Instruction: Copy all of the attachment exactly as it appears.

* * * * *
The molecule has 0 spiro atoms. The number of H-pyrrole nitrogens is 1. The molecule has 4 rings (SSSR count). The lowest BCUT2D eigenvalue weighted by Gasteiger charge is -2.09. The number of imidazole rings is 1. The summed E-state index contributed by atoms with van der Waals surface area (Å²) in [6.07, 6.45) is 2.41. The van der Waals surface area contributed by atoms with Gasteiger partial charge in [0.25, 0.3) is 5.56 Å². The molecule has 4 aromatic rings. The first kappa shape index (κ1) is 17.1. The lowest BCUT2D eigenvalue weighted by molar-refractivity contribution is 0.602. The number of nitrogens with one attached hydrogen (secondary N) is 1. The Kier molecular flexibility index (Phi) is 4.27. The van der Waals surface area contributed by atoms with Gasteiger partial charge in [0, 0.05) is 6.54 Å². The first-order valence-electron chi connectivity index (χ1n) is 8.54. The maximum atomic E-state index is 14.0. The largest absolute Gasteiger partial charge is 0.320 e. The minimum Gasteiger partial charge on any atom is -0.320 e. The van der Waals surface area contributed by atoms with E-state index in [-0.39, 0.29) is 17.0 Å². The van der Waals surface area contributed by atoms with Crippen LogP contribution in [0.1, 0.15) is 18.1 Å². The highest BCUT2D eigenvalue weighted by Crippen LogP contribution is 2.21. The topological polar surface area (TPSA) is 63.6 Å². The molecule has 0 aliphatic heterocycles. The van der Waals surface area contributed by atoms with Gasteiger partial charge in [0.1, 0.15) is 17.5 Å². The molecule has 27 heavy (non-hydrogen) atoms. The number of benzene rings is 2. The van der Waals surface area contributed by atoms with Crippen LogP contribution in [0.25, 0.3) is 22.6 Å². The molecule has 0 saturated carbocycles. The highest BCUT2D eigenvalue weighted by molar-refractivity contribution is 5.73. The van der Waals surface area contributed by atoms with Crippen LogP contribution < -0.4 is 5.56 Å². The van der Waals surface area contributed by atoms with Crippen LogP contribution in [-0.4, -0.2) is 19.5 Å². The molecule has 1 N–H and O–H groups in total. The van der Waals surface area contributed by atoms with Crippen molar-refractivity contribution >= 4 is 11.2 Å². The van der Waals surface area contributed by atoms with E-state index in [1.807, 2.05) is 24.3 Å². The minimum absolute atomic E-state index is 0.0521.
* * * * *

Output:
The molecule has 0 spiro atoms. The number of H-pyrrole nitrogens is 1. The molecule has 4 rings (SSSR count). The lowest BCUT2D eigenvalue weighted by Gasteiger charge is -2.09. The number of imidazole rings is 1. The summed E-state index contributed by atoms with van der Waals surface area (Å²) in [6.07, 6.45) is 2.41. The van der Waals surface area contributed by atoms with Gasteiger partial charge in [0.25, 0.3) is 5.56 Å². The molecule has 4 aromatic rings. The first kappa shape index (κ1) is 17.1. The lowest BCUT2D eigenvalue weighted by molar-refractivity contribution is 0.602. The number of nitrogens with one attached hydrogen (secondary N) is 1. The Kier molecular flexibility index (Phi) is 4.27. The van der Waals surface area contributed by atoms with Gasteiger partial charge in [0, 0.05) is 6.54 Å². The first-order valence-electron chi connectivity index (χ1n) is 8.54. The maximum atomic E-state index is 14.0. The largest absolute Gasteiger partial charge is 0.320 e. The minimum Gasteiger partial charge on any atom is -0.320 e. The van der Waals surface area contributed by atoms with E-state index in [-0.39, 0.29) is 17.0 Å². The van der Waals surface area contributed by atoms with Crippen LogP contribution in [0.1, 0.15) is 18.1 Å². The highest BCUT2D eigenvalue weighted by Crippen LogP contribution is 2.21. The topological polar surface area (TPSA) is 63.6 Å². The molecule has 0 aliphatic heterocycles. The van der Waals surface area contributed by atoms with Gasteiger partial charge in [0.1, 0.15) is 17.5 Å². The molecule has 27 heavy (non-hydrogen) atoms. The number of benzene rings is 2. The van der Waals surface area contributed by atoms with Crippen LogP contribution in [0.25, 0.3) is 22.6 Å². The molecule has 0 saturated carbocycles. The highest BCUT2D eigenvalue weighted by molar-refractivity contribution is 5.73. The van der Waals surface area contributed by atoms with Crippen LogP contribution < -0.4 is 5.56 Å². The van der Waals surface area contributed by atoms with Crippen LogP contribution in [-0.4, -0.2) is 19.5 Å². The molecule has 1 N–H and O–H groups in total. The van der Waals surface area contributed by atoms with Crippen molar-refractivity contribution >= 4 is 11.2 Å². The van der Waals surface area contributed by atoms with E-state index in [1.807, 2.05) is 24.3 Å². The minimum absolute atomic E-state index is 0.0521.